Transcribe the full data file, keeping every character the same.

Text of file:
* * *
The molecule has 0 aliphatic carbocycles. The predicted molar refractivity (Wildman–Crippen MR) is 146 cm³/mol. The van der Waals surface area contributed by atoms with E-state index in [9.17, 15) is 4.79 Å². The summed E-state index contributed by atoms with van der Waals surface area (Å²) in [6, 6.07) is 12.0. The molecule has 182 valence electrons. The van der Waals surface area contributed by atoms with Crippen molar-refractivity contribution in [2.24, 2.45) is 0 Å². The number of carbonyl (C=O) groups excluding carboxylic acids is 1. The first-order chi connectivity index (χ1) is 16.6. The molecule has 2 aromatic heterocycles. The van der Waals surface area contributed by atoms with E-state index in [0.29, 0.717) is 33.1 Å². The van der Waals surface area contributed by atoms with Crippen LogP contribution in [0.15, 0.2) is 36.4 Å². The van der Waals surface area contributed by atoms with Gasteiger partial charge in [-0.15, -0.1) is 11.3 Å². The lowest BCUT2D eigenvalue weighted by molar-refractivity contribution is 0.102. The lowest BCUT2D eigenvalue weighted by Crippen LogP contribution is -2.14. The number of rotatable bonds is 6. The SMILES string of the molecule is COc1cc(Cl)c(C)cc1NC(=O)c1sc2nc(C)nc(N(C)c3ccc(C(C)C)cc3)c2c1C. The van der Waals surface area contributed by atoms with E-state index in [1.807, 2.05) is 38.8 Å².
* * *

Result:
The molecule has 0 aliphatic carbocycles. The predicted molar refractivity (Wildman–Crippen MR) is 146 cm³/mol. The van der Waals surface area contributed by atoms with E-state index in [9.17, 15) is 4.79 Å². The summed E-state index contributed by atoms with van der Waals surface area (Å²) in [6, 6.07) is 12.0. The molecule has 182 valence electrons. The van der Waals surface area contributed by atoms with Crippen molar-refractivity contribution in [2.24, 2.45) is 0 Å². The number of carbonyl (C=O) groups excluding carboxylic acids is 1. The first-order chi connectivity index (χ1) is 16.6. The molecule has 2 aromatic heterocycles. The van der Waals surface area contributed by atoms with E-state index in [0.29, 0.717) is 33.1 Å². The van der Waals surface area contributed by atoms with Crippen LogP contribution in [0.15, 0.2) is 36.4 Å². The van der Waals surface area contributed by atoms with Gasteiger partial charge in [-0.15, -0.1) is 11.3 Å². The lowest BCUT2D eigenvalue weighted by molar-refractivity contribution is 0.102. The lowest BCUT2D eigenvalue weighted by Crippen LogP contribution is -2.14. The number of rotatable bonds is 6. The SMILES string of the molecule is COc1cc(Cl)c(C)cc1NC(=O)c1sc2nc(C)nc(N(C)c3ccc(C(C)C)cc3)c2c1C. The van der Waals surface area contributed by atoms with E-state index in [1.807, 2.05) is 38.8 Å².